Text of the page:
The Department of Employment and Labour (DEL) says that it is giving businesses in South Africa a “weapon” to defend themselves against new employment equity laws which aim to speed up transformation in every major sector in the country.
Speaking at the latest national workshop on the new laws, the department conceded that it was putting pressure on businesses with the new laws but at the same time, was giving them an ‘out’.
“The proposed amendments to the employment equity (EE) laws will provide double-pronged flexibility in that they will allow employers to consult and self-regulate their equity targets while also allowing employers to raise justifiable reasons for non-compliance with the law,” the department said.
Putting it more plainly, DEL Deputy Director of Employment Equity, Masilo Lefika said: “We are giving you the law and, at the same time, giving you a weapon to defend yourselves.”
According to the amended EE legislation and Regulations, while businesses are expected to develop five-year plans to meet the EE targets as determined by the minister, they are also allowed to flout these targets on “justifiable reasons or grounds”.
Some of the justifiable grounds listed to be considered for failure to comply with the annual EE targets include:
- Insufficient promotion opportunities;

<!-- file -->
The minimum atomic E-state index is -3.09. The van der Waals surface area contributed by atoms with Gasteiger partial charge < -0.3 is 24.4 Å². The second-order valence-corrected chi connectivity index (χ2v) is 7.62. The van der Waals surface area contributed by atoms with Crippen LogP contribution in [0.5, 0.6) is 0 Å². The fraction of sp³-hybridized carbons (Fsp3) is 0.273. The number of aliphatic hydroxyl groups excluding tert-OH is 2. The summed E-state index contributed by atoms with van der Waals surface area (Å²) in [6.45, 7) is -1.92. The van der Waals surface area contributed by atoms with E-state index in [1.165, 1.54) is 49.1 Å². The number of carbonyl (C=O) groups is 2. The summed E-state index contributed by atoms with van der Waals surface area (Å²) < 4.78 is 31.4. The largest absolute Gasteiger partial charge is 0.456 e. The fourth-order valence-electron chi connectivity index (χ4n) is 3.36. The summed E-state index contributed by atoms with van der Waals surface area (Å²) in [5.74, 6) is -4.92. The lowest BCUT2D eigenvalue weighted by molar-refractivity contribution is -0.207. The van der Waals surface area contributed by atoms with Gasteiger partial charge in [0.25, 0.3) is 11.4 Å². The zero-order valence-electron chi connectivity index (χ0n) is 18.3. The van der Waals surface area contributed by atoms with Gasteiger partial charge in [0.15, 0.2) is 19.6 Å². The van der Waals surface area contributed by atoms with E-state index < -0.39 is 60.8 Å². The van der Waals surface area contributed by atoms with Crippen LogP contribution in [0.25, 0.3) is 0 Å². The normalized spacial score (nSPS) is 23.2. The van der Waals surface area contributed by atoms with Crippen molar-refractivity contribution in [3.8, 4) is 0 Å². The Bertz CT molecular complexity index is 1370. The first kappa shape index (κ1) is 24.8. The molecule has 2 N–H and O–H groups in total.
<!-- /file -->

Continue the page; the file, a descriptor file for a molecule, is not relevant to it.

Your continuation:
- Insufficient recruitment opportunities;
- Insufficient target individuals from the designated groups with the relevant qualifications, skills and experience;
- CCMA/Court Order;
- Transfer of business;
- Merger/ acquisitions; and
- Impact on business economic circumstances such as the impact of the Covid pandemic on business, load-shedding, etc.
Lefika said the justifiable reason for non-compliance were not “thumb-sucked” and came as a result of engagement with Nedlac and social partners. The list also got the nod from one of the biggest critics of the new laws, trade union Solidarity.
However, while these grounds should equip businesses with sufficient “flexibility” around the controversial targets, the onus is still on the businesses to prove their case to the department, adding further administrative and legislative burdens on operations.
The department reiterated that the objective of the amendments is to effectively reduce the regulatory burden for small employers while also empowering the minister to regulate sector-specific numerical EE targets.
It will also look to strengthen compliance through the issuing of EE compliance certificates.
Under the regulations, all businesses in South Africa that employ more than 50 people will have to comply with the targets and EE requirements set out by the department – regardless of whether they do business with the state or note.
Failure to comply could result in steep fines and penalties.
The department said that the state has been forced to get tougher on transformation in the country due to the slow pace of progress in uplifting previously disadvantaged workers and reshaping companies – particularly at the senior and top management level – to reflect the demographics of the country.